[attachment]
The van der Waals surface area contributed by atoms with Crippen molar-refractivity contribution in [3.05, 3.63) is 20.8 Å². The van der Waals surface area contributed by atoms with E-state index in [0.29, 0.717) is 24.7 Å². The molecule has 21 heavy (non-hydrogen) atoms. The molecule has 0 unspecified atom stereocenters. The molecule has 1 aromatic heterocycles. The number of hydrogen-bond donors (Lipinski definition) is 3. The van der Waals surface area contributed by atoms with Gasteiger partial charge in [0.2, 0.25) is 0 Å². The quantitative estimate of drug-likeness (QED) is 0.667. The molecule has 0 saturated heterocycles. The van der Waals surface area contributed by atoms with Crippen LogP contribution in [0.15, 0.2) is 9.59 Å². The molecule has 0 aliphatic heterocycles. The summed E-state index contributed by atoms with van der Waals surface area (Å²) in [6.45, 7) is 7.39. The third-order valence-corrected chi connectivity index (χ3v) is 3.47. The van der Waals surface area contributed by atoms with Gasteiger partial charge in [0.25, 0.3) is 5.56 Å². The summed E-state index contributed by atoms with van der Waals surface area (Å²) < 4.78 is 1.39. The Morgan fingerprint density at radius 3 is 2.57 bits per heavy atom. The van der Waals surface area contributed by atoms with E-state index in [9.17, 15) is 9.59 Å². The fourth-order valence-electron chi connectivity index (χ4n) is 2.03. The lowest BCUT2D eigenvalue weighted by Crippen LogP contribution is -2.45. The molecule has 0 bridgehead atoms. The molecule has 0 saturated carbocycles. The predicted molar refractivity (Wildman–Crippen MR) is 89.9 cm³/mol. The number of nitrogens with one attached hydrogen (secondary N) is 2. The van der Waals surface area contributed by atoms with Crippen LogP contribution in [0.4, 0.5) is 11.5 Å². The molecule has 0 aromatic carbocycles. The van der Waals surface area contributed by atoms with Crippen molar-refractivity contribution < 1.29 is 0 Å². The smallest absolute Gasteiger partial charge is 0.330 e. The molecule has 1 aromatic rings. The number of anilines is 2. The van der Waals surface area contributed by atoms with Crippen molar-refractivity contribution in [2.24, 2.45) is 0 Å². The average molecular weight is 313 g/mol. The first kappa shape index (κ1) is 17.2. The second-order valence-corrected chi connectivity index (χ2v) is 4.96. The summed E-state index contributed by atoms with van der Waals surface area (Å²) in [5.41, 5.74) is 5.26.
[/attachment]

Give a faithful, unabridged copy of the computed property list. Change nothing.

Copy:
The van der Waals surface area contributed by atoms with Crippen molar-refractivity contribution in [3.05, 3.63) is 20.8 Å². The van der Waals surface area contributed by atoms with E-state index in [0.29, 0.717) is 24.7 Å². The molecule has 21 heavy (non-hydrogen) atoms. The molecule has 0 unspecified atom stereocenters. The molecule has 1 aromatic heterocycles. The number of hydrogen-bond donors (Lipinski definition) is 3. The van der Waals surface area contributed by atoms with Gasteiger partial charge in [0.2, 0.25) is 0 Å². The quantitative estimate of drug-likeness (QED) is 0.667. The molecule has 0 saturated heterocycles. The van der Waals surface area contributed by atoms with Crippen LogP contribution in [0.15, 0.2) is 9.59 Å². The molecule has 0 aliphatic heterocycles. The summed E-state index contributed by atoms with van der Waals surface area (Å²) in [6.45, 7) is 7.39. The third-order valence-corrected chi connectivity index (χ3v) is 3.47. The van der Waals surface area contributed by atoms with Gasteiger partial charge in [0.25, 0.3) is 5.56 Å². The summed E-state index contributed by atoms with van der Waals surface area (Å²) < 4.78 is 1.39. The Morgan fingerprint density at radius 3 is 2.57 bits per heavy atom. The van der Waals surface area contributed by atoms with E-state index in [9.17, 15) is 9.59 Å². The fourth-order valence-electron chi connectivity index (χ4n) is 2.03. The lowest BCUT2D eigenvalue weighted by Crippen LogP contribution is -2.45. The molecule has 0 bridgehead atoms. The molecule has 0 saturated carbocycles. The predicted molar refractivity (Wildman–Crippen MR) is 89.9 cm³/mol. The number of nitrogens with one attached hydrogen (secondary N) is 2. The van der Waals surface area contributed by atoms with Crippen LogP contribution in [0.4, 0.5) is 11.5 Å². The molecule has 0 aromatic carbocycles. The van der Waals surface area contributed by atoms with Crippen molar-refractivity contribution < 1.29 is 0 Å². The smallest absolute Gasteiger partial charge is 0.330 e. The molecule has 1 aromatic rings. The number of anilines is 2. The van der Waals surface area contributed by atoms with Crippen molar-refractivity contribution in [2.24, 2.45) is 0 Å². The average molecular weight is 313 g/mol. The first kappa shape index (κ1) is 17.2. The second-order valence-corrected chi connectivity index (χ2v) is 4.96. The summed E-state index contributed by atoms with van der Waals surface area (Å²) in [5.41, 5.74) is 5.26.